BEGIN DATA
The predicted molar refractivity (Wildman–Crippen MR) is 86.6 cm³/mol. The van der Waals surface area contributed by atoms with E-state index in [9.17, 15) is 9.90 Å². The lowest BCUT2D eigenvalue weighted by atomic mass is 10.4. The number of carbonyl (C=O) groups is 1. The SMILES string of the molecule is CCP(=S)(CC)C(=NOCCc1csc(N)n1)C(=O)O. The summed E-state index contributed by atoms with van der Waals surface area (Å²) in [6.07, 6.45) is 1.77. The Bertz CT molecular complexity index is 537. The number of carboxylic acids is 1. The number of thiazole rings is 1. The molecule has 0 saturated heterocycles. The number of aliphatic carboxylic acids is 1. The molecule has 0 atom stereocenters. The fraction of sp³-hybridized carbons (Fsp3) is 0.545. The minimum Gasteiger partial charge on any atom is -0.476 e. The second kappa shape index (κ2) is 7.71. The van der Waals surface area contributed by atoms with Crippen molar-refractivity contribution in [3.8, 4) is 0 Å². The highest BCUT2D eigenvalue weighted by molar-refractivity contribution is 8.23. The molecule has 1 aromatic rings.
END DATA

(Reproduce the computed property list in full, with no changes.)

The predicted molar refractivity (Wildman–Crippen MR) is 86.6 cm³/mol. The van der Waals surface area contributed by atoms with E-state index in [9.17, 15) is 9.90 Å². The lowest BCUT2D eigenvalue weighted by atomic mass is 10.4. The number of carbonyl (C=O) groups is 1. The SMILES string of the molecule is CCP(=S)(CC)C(=NOCCc1csc(N)n1)C(=O)O. The summed E-state index contributed by atoms with van der Waals surface area (Å²) in [6.07, 6.45) is 1.77. The Bertz CT molecular complexity index is 537. The number of carboxylic acids is 1. The number of thiazole rings is 1. The molecule has 0 saturated heterocycles. The number of aliphatic carboxylic acids is 1. The molecule has 0 atom stereocenters. The fraction of sp³-hybridized carbons (Fsp3) is 0.545. The minimum Gasteiger partial charge on any atom is -0.476 e. The second kappa shape index (κ2) is 7.71. The van der Waals surface area contributed by atoms with Crippen molar-refractivity contribution in [3.8, 4) is 0 Å². The highest BCUT2D eigenvalue weighted by molar-refractivity contribution is 8.23. The molecule has 1 aromatic rings.